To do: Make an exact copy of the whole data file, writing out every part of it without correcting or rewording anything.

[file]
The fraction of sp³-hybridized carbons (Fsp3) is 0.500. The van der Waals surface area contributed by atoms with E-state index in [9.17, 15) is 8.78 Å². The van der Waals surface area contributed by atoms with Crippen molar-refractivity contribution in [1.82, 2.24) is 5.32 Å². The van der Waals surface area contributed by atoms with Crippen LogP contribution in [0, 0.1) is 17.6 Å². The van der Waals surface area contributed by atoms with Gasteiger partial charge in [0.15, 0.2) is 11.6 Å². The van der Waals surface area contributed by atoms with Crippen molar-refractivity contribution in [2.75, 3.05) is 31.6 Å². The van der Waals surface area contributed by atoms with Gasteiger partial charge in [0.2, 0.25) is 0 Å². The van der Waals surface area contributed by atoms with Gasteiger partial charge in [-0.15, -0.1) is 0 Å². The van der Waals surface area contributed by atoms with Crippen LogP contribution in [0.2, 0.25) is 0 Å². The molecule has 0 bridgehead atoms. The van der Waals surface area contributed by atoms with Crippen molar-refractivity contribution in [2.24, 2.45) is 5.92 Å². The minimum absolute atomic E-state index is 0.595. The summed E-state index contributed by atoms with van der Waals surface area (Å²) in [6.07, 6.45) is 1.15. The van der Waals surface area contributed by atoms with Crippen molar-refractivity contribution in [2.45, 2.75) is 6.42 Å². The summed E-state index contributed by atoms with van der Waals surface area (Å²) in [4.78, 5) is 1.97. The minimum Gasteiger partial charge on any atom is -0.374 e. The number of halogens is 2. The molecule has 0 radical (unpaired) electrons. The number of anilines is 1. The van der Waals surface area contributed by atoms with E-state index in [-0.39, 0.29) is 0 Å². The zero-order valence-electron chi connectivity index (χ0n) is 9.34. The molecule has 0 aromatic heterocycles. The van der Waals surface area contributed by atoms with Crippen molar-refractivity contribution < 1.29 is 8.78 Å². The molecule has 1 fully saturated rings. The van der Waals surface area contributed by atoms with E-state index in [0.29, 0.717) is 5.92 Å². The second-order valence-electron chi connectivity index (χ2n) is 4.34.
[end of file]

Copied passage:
The fraction of sp³-hybridized carbons (Fsp3) is 0.500. The van der Waals surface area contributed by atoms with E-state index in [9.17, 15) is 8.78 Å². The van der Waals surface area contributed by atoms with Crippen molar-refractivity contribution in [1.82, 2.24) is 5.32 Å². The van der Waals surface area contributed by atoms with Crippen LogP contribution in [0, 0.1) is 17.6 Å². The van der Waals surface area contributed by atoms with Gasteiger partial charge in [0.15, 0.2) is 11.6 Å². The van der Waals surface area contributed by atoms with Crippen molar-refractivity contribution in [2.75, 3.05) is 31.6 Å². The van der Waals surface area contributed by atoms with Gasteiger partial charge in [0.2, 0.25) is 0 Å². The van der Waals surface area contributed by atoms with Gasteiger partial charge in [-0.15, -0.1) is 0 Å². The van der Waals surface area contributed by atoms with Crippen LogP contribution in [0.2, 0.25) is 0 Å². The molecule has 0 bridgehead atoms. The van der Waals surface area contributed by atoms with Crippen molar-refractivity contribution in [2.24, 2.45) is 5.92 Å². The minimum absolute atomic E-state index is 0.595. The summed E-state index contributed by atoms with van der Waals surface area (Å²) in [6.07, 6.45) is 1.15. The van der Waals surface area contributed by atoms with Crippen molar-refractivity contribution in [2.45, 2.75) is 6.42 Å². The summed E-state index contributed by atoms with van der Waals surface area (Å²) in [4.78, 5) is 1.97. The minimum Gasteiger partial charge on any atom is -0.374 e. The number of halogens is 2. The molecule has 0 radical (unpaired) electrons. The number of anilines is 1. The van der Waals surface area contributed by atoms with E-state index in [-0.39, 0.29) is 0 Å². The zero-order valence-electron chi connectivity index (χ0n) is 9.34. The molecule has 0 aromatic heterocycles. The van der Waals surface area contributed by atoms with Crippen molar-refractivity contribution < 1.29 is 8.78 Å². The molecule has 1 fully saturated rings. The van der Waals surface area contributed by atoms with E-state index in [0.29, 0.717) is 5.92 Å². The second-order valence-electron chi connectivity index (χ2n) is 4.34.